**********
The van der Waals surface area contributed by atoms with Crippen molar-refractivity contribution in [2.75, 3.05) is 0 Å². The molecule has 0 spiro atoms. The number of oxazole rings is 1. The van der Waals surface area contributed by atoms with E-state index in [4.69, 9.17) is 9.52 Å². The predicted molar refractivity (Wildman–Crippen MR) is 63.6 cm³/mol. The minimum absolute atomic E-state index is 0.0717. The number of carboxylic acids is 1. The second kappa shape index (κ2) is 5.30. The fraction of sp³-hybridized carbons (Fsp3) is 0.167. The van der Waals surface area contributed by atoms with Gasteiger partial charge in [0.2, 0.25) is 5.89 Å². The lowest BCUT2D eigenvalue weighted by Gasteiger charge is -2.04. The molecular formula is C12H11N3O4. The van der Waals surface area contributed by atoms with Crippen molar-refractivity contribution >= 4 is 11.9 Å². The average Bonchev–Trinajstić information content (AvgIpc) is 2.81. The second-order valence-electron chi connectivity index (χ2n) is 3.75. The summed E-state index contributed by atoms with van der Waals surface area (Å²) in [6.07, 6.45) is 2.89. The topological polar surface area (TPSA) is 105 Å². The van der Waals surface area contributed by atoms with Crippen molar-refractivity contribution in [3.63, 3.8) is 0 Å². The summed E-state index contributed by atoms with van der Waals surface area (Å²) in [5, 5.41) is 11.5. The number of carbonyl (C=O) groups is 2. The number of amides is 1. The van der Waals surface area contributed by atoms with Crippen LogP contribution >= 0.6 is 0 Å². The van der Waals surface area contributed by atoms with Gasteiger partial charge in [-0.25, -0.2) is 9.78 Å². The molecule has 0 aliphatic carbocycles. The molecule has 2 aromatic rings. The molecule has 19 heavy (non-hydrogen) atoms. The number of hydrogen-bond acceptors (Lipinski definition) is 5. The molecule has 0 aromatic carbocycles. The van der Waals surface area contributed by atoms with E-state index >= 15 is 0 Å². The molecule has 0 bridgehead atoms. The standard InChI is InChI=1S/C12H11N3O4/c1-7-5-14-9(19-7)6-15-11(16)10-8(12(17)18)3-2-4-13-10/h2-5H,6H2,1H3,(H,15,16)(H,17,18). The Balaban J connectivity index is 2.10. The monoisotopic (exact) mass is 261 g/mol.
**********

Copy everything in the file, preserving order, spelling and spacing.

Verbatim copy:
The van der Waals surface area contributed by atoms with Crippen molar-refractivity contribution in [2.75, 3.05) is 0 Å². The molecule has 0 spiro atoms. The number of oxazole rings is 1. The van der Waals surface area contributed by atoms with E-state index in [4.69, 9.17) is 9.52 Å². The predicted molar refractivity (Wildman–Crippen MR) is 63.6 cm³/mol. The minimum absolute atomic E-state index is 0.0717. The number of carboxylic acids is 1. The second kappa shape index (κ2) is 5.30. The fraction of sp³-hybridized carbons (Fsp3) is 0.167. The van der Waals surface area contributed by atoms with Gasteiger partial charge in [0.2, 0.25) is 5.89 Å². The lowest BCUT2D eigenvalue weighted by Gasteiger charge is -2.04. The molecular formula is C12H11N3O4. The van der Waals surface area contributed by atoms with Crippen molar-refractivity contribution >= 4 is 11.9 Å². The average Bonchev–Trinajstić information content (AvgIpc) is 2.81. The second-order valence-electron chi connectivity index (χ2n) is 3.75. The summed E-state index contributed by atoms with van der Waals surface area (Å²) in [6.07, 6.45) is 2.89. The topological polar surface area (TPSA) is 105 Å². The van der Waals surface area contributed by atoms with Crippen molar-refractivity contribution in [3.63, 3.8) is 0 Å². The summed E-state index contributed by atoms with van der Waals surface area (Å²) in [5, 5.41) is 11.5. The number of carbonyl (C=O) groups is 2. The number of amides is 1. The van der Waals surface area contributed by atoms with Crippen LogP contribution >= 0.6 is 0 Å². The van der Waals surface area contributed by atoms with Gasteiger partial charge in [-0.25, -0.2) is 9.78 Å². The molecule has 0 aliphatic carbocycles. The molecule has 2 aromatic rings. The molecule has 19 heavy (non-hydrogen) atoms. The number of hydrogen-bond acceptors (Lipinski definition) is 5. The molecule has 0 aromatic carbocycles. The van der Waals surface area contributed by atoms with E-state index >= 15 is 0 Å². The molecule has 0 bridgehead atoms. The standard InChI is InChI=1S/C12H11N3O4/c1-7-5-14-9(19-7)6-15-11(16)10-8(12(17)18)3-2-4-13-10/h2-5H,6H2,1H3,(H,15,16)(H,17,18). The Balaban J connectivity index is 2.10. The monoisotopic (exact) mass is 261 g/mol.